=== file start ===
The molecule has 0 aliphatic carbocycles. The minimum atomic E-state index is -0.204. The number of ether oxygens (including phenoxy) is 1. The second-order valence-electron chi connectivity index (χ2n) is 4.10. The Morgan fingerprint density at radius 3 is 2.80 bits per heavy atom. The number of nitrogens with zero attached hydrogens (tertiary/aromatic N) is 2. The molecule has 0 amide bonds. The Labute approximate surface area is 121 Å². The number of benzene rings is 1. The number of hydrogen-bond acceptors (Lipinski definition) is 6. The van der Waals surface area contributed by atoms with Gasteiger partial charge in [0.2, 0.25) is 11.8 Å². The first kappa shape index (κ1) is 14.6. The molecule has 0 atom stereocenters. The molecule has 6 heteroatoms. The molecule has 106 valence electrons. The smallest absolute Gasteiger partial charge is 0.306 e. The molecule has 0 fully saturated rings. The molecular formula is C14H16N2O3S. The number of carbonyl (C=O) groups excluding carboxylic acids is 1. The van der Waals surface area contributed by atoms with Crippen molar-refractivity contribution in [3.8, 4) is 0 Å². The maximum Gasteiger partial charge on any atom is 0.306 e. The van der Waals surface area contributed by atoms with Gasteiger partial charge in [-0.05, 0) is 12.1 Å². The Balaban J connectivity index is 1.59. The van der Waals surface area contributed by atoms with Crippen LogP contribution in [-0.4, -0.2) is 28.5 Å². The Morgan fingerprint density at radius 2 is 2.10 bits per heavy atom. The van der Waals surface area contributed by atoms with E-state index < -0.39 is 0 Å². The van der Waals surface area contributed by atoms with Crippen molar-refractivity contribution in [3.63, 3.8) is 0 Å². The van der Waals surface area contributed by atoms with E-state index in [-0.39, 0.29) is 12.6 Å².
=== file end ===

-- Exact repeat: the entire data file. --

The molecule has 0 aliphatic carbocycles. The minimum atomic E-state index is -0.204. The number of ether oxygens (including phenoxy) is 1. The second-order valence-electron chi connectivity index (χ2n) is 4.10. The Morgan fingerprint density at radius 3 is 2.80 bits per heavy atom. The number of nitrogens with zero attached hydrogens (tertiary/aromatic N) is 2. The molecule has 0 amide bonds. The Labute approximate surface area is 121 Å². The number of benzene rings is 1. The number of hydrogen-bond acceptors (Lipinski definition) is 6. The van der Waals surface area contributed by atoms with Gasteiger partial charge in [0.2, 0.25) is 11.8 Å². The first kappa shape index (κ1) is 14.6. The molecule has 0 atom stereocenters. The molecule has 6 heteroatoms. The molecule has 106 valence electrons. The smallest absolute Gasteiger partial charge is 0.306 e. The molecule has 0 fully saturated rings. The molecular formula is C14H16N2O3S. The number of carbonyl (C=O) groups excluding carboxylic acids is 1. The van der Waals surface area contributed by atoms with Crippen molar-refractivity contribution in [3.8, 4) is 0 Å². The maximum Gasteiger partial charge on any atom is 0.306 e. The van der Waals surface area contributed by atoms with Gasteiger partial charge in [-0.05, 0) is 12.1 Å². The Balaban J connectivity index is 1.59. The van der Waals surface area contributed by atoms with Crippen LogP contribution in [-0.4, -0.2) is 28.5 Å². The Morgan fingerprint density at radius 2 is 2.10 bits per heavy atom. The van der Waals surface area contributed by atoms with E-state index < -0.39 is 0 Å². The van der Waals surface area contributed by atoms with Crippen molar-refractivity contribution in [3.63, 3.8) is 0 Å². The van der Waals surface area contributed by atoms with E-state index in [-0.39, 0.29) is 12.6 Å².